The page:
Old Tom Morris Links 1893
In 1891, while a guest of Lord Leitrim at his nearby estate, Old Tom Morris of St. Andrews, a winner of four Open Championships in the 1860’s, took a drive to enjoy the Donegal scenery. Morris was quick to see the golfing potential of this fine stretch of Donegal Coastline and before returning to the home of golf he had staked-out the first Rosapenna Links, incorporating wide rolling fairways amidst the undulating terrain and of course those delightful greens.
Back at St. Andrews, Old Tom was quick to tell of his discovery and so it was that Rosapenna became a place of pilgrimage for golfers at the turn of the century. Amongst those to follow were two other great golfing champions Harry Vardon and James Braid who won 11 Open Championships between them. They added length and more detailed bunkering but were wise enough to leave those wonderful natural greens.
In September 2009 the new Strand Nine opened to replace the original back nine which played across the main road on a number of holes. These new links holes which are now played as the front nine are routed through the low lying dunes to the east of the Sandy Hills and are fashioned much like the original Old Tom Morris Valley nine that runs along the beautiful Tramore beach overlooking Sheephaven Bay which have now become the back nine. Laid out by Pat Ruddy of the European Club these new links holes, which have striking views across Mulroy Bay, have matured to a condition that has seen them settle into the Old Tom Morris Links to provide a seamless connection between each nine. The original back nine of the Old Links known as the “Coastguard Holes” are now played as a separate nine hole course beginning and finishing at the practice ground.
Running to just under 7,000 yards off the championship markers the Strand and Valley nines which now make up the Old Tom Morris Links are a testing combination of traditional and modern links holes which bridge a century of golf design influences.
Sandy Hills Links 2003
The Sandy Hills Links opened in June 2003 and has steadily risen up the rankings of the world’s top golf publications and comfotably sits inside the Top 25 courses in Ireland. Where Old Tom Morris settled for a course alongside the dunes, Pat Ruddy has gone straight through them from start to finish and created an awesome course that will test any golfer, yet somehow still seduce those that cannot live with it. Each hole is spectacular and the views across the Old Tom Morris Links toward the beautiful Sheephaven Bay will salve any wounds inflicted by this incredible golf course. Sandy Hills is in many ways the ideal of a modern links. Intended for the serious golfer, its narrow fairways appear constricting from the tee, but the landing areas sculpted from the dunes are deceptively wide.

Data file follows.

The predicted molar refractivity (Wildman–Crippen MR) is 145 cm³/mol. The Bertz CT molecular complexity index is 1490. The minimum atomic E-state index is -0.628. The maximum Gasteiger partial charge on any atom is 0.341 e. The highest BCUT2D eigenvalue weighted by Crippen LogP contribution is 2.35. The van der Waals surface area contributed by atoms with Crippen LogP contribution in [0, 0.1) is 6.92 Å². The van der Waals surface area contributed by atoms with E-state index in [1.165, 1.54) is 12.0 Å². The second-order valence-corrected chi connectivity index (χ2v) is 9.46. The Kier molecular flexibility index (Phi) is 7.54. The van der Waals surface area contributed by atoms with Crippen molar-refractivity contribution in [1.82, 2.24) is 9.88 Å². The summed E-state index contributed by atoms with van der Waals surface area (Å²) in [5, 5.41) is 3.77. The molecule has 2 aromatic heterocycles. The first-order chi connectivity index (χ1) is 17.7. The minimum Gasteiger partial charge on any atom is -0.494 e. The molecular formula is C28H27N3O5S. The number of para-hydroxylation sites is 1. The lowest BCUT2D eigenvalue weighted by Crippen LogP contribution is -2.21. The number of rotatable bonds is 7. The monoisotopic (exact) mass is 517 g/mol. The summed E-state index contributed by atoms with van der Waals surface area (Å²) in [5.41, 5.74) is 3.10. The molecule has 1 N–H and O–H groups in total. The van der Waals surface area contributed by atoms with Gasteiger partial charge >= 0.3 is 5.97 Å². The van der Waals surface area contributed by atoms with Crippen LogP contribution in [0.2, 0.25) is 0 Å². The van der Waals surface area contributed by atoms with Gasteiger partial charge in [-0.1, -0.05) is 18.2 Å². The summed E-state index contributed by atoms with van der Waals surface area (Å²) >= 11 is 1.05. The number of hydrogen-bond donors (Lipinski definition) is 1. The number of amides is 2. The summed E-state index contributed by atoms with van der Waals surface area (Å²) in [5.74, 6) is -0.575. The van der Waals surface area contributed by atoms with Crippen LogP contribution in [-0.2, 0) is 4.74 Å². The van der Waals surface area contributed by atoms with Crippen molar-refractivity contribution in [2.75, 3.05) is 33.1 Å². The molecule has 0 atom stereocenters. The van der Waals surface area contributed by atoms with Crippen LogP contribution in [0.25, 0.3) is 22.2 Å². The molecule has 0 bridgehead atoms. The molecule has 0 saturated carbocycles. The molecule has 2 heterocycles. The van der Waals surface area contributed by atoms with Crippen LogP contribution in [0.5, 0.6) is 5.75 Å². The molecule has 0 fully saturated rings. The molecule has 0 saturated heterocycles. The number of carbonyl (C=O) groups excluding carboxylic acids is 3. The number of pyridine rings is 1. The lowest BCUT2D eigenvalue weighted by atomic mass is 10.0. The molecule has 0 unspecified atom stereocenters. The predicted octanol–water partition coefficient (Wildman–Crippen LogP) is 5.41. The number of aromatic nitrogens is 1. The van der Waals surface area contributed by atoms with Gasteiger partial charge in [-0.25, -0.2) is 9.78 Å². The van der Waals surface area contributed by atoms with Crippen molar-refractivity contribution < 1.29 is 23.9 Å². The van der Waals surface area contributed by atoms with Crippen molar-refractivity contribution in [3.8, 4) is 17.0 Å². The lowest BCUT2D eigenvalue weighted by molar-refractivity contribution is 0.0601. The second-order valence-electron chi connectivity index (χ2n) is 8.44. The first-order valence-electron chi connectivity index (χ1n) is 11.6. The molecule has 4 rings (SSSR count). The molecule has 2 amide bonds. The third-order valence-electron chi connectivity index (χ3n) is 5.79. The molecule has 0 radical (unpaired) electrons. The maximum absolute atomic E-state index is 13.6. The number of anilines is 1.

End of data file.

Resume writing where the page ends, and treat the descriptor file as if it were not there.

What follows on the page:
Measuring a hefty 7,255 yards from the tips, Sandy Hills was designed with championship play in mind. However don’t allow this to deter you, with a multiplicity of tees there is a length to suit all strengths. Above all, the appeal of Sandy Hills lies in its beautifully balanced routing through the high dunes cloaked in marram grass. These sandhills bear a striking resemblance to the ones near the Giant’s Causeway in Northern Ireland that form the spine of Royal Portrush, Portstewart and Castlerock. Many of the holes feature elevated tees and greens, with drives into natural bowls on the dune floor. Most of the holes run north and south along the dune ridges, parallel to the front nine of the Old Tom Morris Links below, and above Tramore, the large beach along side Sheephaven Bay that caught the Scotsman’s attention so long ago. No doubt Old Tom would approve of what has become of this links land that he so keenly recognized more than a century ago.